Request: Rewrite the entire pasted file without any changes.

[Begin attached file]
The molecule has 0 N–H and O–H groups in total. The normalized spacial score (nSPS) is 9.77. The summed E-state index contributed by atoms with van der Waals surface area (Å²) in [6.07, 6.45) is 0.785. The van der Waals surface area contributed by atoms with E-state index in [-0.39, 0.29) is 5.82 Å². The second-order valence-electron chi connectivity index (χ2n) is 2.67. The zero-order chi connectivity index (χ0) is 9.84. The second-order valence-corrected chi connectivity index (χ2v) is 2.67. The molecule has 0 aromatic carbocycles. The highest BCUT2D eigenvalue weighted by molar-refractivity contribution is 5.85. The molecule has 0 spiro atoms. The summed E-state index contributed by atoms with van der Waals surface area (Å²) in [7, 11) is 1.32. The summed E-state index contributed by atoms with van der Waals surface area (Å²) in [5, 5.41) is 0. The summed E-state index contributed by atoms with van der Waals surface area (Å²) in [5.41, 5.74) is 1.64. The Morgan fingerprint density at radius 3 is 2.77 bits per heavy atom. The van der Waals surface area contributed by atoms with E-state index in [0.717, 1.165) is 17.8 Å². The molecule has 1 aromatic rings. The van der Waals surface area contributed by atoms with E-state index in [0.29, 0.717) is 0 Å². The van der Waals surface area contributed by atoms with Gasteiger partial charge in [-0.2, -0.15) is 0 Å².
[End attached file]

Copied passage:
The molecule has 0 N–H and O–H groups in total. The normalized spacial score (nSPS) is 9.77. The summed E-state index contributed by atoms with van der Waals surface area (Å²) in [6.07, 6.45) is 0.785. The van der Waals surface area contributed by atoms with E-state index in [-0.39, 0.29) is 5.82 Å². The second-order valence-electron chi connectivity index (χ2n) is 2.67. The zero-order chi connectivity index (χ0) is 9.84. The second-order valence-corrected chi connectivity index (χ2v) is 2.67. The molecule has 0 aromatic carbocycles. The highest BCUT2D eigenvalue weighted by molar-refractivity contribution is 5.85. The molecule has 0 spiro atoms. The summed E-state index contributed by atoms with van der Waals surface area (Å²) in [7, 11) is 1.32. The summed E-state index contributed by atoms with van der Waals surface area (Å²) in [5, 5.41) is 0. The summed E-state index contributed by atoms with van der Waals surface area (Å²) in [5.41, 5.74) is 1.64. The Morgan fingerprint density at radius 3 is 2.77 bits per heavy atom. The van der Waals surface area contributed by atoms with E-state index in [0.717, 1.165) is 17.8 Å². The molecule has 1 aromatic rings. The van der Waals surface area contributed by atoms with E-state index in [0.29, 0.717) is 0 Å². The van der Waals surface area contributed by atoms with Gasteiger partial charge in [-0.2, -0.15) is 0 Å².